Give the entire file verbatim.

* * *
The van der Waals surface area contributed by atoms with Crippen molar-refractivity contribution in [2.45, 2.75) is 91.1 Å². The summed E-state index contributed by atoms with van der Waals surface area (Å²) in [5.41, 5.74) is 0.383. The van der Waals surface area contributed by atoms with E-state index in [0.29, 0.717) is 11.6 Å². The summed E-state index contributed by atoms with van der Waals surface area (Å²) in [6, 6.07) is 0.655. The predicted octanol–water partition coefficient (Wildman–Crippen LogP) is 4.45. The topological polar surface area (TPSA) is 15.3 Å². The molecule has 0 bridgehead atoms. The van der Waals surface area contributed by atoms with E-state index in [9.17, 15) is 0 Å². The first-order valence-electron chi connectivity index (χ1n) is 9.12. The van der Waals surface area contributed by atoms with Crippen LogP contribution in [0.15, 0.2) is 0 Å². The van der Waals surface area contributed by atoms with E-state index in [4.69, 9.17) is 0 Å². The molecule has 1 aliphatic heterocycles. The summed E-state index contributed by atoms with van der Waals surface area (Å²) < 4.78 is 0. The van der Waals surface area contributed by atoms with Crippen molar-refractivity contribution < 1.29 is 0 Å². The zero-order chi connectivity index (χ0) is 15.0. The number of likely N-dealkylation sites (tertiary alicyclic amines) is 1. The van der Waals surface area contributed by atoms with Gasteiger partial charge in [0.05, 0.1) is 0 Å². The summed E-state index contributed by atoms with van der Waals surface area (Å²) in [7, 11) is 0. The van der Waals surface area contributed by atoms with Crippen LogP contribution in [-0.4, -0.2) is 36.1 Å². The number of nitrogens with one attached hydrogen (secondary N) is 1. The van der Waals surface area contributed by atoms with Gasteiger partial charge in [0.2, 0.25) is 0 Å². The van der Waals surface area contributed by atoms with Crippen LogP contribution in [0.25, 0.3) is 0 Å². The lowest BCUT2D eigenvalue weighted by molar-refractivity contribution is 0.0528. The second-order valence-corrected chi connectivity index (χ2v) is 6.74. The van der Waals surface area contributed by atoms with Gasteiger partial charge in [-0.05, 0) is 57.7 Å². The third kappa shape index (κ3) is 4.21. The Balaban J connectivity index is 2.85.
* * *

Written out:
The van der Waals surface area contributed by atoms with Crippen molar-refractivity contribution in [2.45, 2.75) is 91.1 Å². The summed E-state index contributed by atoms with van der Waals surface area (Å²) in [5.41, 5.74) is 0.383. The van der Waals surface area contributed by atoms with E-state index in [0.29, 0.717) is 11.6 Å². The summed E-state index contributed by atoms with van der Waals surface area (Å²) in [6, 6.07) is 0.655. The predicted octanol–water partition coefficient (Wildman–Crippen LogP) is 4.45. The topological polar surface area (TPSA) is 15.3 Å². The molecule has 0 bridgehead atoms. The van der Waals surface area contributed by atoms with E-state index in [9.17, 15) is 0 Å². The first-order valence-electron chi connectivity index (χ1n) is 9.12. The van der Waals surface area contributed by atoms with Crippen LogP contribution in [0.15, 0.2) is 0 Å². The van der Waals surface area contributed by atoms with E-state index in [4.69, 9.17) is 0 Å². The molecule has 1 aliphatic heterocycles. The summed E-state index contributed by atoms with van der Waals surface area (Å²) < 4.78 is 0. The van der Waals surface area contributed by atoms with Crippen molar-refractivity contribution < 1.29 is 0 Å². The zero-order chi connectivity index (χ0) is 15.0. The number of likely N-dealkylation sites (tertiary alicyclic amines) is 1. The van der Waals surface area contributed by atoms with Gasteiger partial charge in [0.05, 0.1) is 0 Å². The summed E-state index contributed by atoms with van der Waals surface area (Å²) in [7, 11) is 0. The van der Waals surface area contributed by atoms with Crippen LogP contribution in [-0.4, -0.2) is 36.1 Å². The number of nitrogens with one attached hydrogen (secondary N) is 1. The van der Waals surface area contributed by atoms with Gasteiger partial charge in [0.2, 0.25) is 0 Å². The van der Waals surface area contributed by atoms with Crippen LogP contribution in [0.25, 0.3) is 0 Å². The lowest BCUT2D eigenvalue weighted by molar-refractivity contribution is 0.0528. The second-order valence-corrected chi connectivity index (χ2v) is 6.74. The van der Waals surface area contributed by atoms with Gasteiger partial charge in [-0.05, 0) is 57.7 Å². The third kappa shape index (κ3) is 4.21. The Balaban J connectivity index is 2.85.